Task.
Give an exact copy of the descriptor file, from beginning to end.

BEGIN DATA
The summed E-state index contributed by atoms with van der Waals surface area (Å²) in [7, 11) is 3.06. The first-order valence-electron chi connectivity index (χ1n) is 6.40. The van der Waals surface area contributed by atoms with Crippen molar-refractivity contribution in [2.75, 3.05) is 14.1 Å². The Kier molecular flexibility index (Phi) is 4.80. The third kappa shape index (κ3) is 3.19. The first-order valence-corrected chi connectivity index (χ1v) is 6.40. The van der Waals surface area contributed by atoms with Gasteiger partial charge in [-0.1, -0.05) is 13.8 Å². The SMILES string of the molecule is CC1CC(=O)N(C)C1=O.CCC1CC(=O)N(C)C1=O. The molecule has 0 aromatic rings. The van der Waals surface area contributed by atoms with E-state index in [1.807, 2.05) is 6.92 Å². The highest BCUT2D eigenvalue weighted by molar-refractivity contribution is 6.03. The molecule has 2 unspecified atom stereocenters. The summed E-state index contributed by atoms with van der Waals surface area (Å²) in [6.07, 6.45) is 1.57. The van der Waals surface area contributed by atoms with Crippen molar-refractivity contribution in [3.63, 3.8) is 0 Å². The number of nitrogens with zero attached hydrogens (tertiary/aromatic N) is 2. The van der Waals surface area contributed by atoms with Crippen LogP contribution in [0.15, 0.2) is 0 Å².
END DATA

The summed E-state index contributed by atoms with van der Waals surface area (Å²) in [7, 11) is 3.06. The first-order valence-electron chi connectivity index (χ1n) is 6.40. The van der Waals surface area contributed by atoms with Crippen molar-refractivity contribution in [2.75, 3.05) is 14.1 Å². The Kier molecular flexibility index (Phi) is 4.80. The third kappa shape index (κ3) is 3.19. The first-order valence-corrected chi connectivity index (χ1v) is 6.40. The van der Waals surface area contributed by atoms with Gasteiger partial charge in [-0.1, -0.05) is 13.8 Å². The SMILES string of the molecule is CC1CC(=O)N(C)C1=O.CCC1CC(=O)N(C)C1=O. The molecule has 0 aromatic rings. The van der Waals surface area contributed by atoms with E-state index in [1.807, 2.05) is 6.92 Å². The highest BCUT2D eigenvalue weighted by molar-refractivity contribution is 6.03. The molecule has 2 unspecified atom stereocenters. The summed E-state index contributed by atoms with van der Waals surface area (Å²) in [6.07, 6.45) is 1.57. The van der Waals surface area contributed by atoms with Crippen molar-refractivity contribution in [3.63, 3.8) is 0 Å². The number of nitrogens with zero attached hydrogens (tertiary/aromatic N) is 2. The van der Waals surface area contributed by atoms with Crippen LogP contribution in [0.15, 0.2) is 0 Å².